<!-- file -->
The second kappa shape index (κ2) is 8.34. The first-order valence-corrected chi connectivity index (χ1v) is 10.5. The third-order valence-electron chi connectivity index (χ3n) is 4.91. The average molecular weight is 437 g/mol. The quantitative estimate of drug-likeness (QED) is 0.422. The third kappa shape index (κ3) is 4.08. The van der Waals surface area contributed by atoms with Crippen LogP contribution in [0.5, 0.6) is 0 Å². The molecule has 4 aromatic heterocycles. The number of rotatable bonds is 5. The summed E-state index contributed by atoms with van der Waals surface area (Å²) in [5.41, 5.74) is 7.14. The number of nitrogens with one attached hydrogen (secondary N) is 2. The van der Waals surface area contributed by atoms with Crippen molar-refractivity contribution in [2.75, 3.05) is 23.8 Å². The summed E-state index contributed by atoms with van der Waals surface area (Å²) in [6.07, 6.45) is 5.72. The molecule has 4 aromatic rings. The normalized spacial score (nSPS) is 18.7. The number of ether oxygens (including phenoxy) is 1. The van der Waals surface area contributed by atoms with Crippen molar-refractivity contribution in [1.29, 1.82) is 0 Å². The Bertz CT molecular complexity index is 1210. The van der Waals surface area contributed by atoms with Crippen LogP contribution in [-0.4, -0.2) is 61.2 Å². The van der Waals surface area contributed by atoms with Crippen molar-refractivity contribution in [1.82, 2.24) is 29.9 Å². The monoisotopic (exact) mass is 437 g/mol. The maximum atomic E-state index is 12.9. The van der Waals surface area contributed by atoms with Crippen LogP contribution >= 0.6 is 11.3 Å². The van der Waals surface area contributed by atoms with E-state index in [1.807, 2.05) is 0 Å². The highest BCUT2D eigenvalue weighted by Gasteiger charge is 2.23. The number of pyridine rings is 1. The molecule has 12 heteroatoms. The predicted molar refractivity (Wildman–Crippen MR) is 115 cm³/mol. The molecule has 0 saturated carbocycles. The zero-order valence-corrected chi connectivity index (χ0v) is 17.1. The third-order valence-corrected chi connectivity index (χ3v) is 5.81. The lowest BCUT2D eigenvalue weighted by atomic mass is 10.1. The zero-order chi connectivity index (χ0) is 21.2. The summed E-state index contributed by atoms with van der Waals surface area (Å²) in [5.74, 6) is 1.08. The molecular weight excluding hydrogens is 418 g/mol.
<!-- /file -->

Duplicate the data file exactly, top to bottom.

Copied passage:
The second kappa shape index (κ2) is 8.34. The first-order valence-corrected chi connectivity index (χ1v) is 10.5. The third-order valence-electron chi connectivity index (χ3n) is 4.91. The average molecular weight is 437 g/mol. The quantitative estimate of drug-likeness (QED) is 0.422. The third kappa shape index (κ3) is 4.08. The van der Waals surface area contributed by atoms with Crippen LogP contribution in [0.5, 0.6) is 0 Å². The molecule has 4 aromatic heterocycles. The number of rotatable bonds is 5. The summed E-state index contributed by atoms with van der Waals surface area (Å²) in [5.41, 5.74) is 7.14. The number of nitrogens with one attached hydrogen (secondary N) is 2. The van der Waals surface area contributed by atoms with Crippen molar-refractivity contribution in [2.75, 3.05) is 23.8 Å². The summed E-state index contributed by atoms with van der Waals surface area (Å²) in [6.07, 6.45) is 5.72. The molecule has 4 aromatic rings. The normalized spacial score (nSPS) is 18.7. The number of ether oxygens (including phenoxy) is 1. The van der Waals surface area contributed by atoms with Crippen molar-refractivity contribution in [1.29, 1.82) is 0 Å². The Bertz CT molecular complexity index is 1210. The van der Waals surface area contributed by atoms with Crippen LogP contribution in [-0.4, -0.2) is 61.2 Å². The van der Waals surface area contributed by atoms with Crippen molar-refractivity contribution in [1.82, 2.24) is 29.9 Å². The monoisotopic (exact) mass is 437 g/mol. The maximum atomic E-state index is 12.9. The van der Waals surface area contributed by atoms with Crippen LogP contribution >= 0.6 is 11.3 Å². The van der Waals surface area contributed by atoms with E-state index in [1.807, 2.05) is 0 Å². The highest BCUT2D eigenvalue weighted by Gasteiger charge is 2.23. The number of pyridine rings is 1. The molecule has 12 heteroatoms. The predicted molar refractivity (Wildman–Crippen MR) is 115 cm³/mol. The molecule has 0 saturated carbocycles. The zero-order valence-corrected chi connectivity index (χ0v) is 17.1. The third-order valence-corrected chi connectivity index (χ3v) is 5.81. The lowest BCUT2D eigenvalue weighted by atomic mass is 10.1. The zero-order chi connectivity index (χ0) is 21.2. The summed E-state index contributed by atoms with van der Waals surface area (Å²) in [5.74, 6) is 1.08. The molecular weight excluding hydrogens is 418 g/mol.